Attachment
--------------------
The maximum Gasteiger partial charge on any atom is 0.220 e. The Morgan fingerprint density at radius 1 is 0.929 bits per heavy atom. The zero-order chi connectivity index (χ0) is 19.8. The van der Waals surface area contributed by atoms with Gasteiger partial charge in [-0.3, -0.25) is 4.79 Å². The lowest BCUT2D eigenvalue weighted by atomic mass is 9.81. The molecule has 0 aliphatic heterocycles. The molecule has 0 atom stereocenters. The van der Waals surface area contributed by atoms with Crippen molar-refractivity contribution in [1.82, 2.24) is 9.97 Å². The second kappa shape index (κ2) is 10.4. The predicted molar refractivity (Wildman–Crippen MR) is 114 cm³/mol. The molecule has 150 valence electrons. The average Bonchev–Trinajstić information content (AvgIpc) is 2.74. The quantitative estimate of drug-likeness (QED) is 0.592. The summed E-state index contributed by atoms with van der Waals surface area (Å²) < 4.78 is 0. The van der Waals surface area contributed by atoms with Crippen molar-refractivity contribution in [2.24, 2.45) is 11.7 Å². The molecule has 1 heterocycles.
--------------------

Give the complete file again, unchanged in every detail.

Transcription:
The maximum Gasteiger partial charge on any atom is 0.220 e. The Morgan fingerprint density at radius 1 is 0.929 bits per heavy atom. The zero-order chi connectivity index (χ0) is 19.8. The van der Waals surface area contributed by atoms with Gasteiger partial charge in [-0.3, -0.25) is 4.79 Å². The lowest BCUT2D eigenvalue weighted by atomic mass is 9.81. The molecule has 0 aliphatic heterocycles. The molecule has 0 atom stereocenters. The van der Waals surface area contributed by atoms with Crippen molar-refractivity contribution in [1.82, 2.24) is 9.97 Å². The second kappa shape index (κ2) is 10.4. The predicted molar refractivity (Wildman–Crippen MR) is 114 cm³/mol. The molecule has 150 valence electrons. The average Bonchev–Trinajstić information content (AvgIpc) is 2.74. The quantitative estimate of drug-likeness (QED) is 0.592. The summed E-state index contributed by atoms with van der Waals surface area (Å²) < 4.78 is 0. The van der Waals surface area contributed by atoms with Crippen molar-refractivity contribution in [2.24, 2.45) is 11.7 Å². The molecule has 1 heterocycles.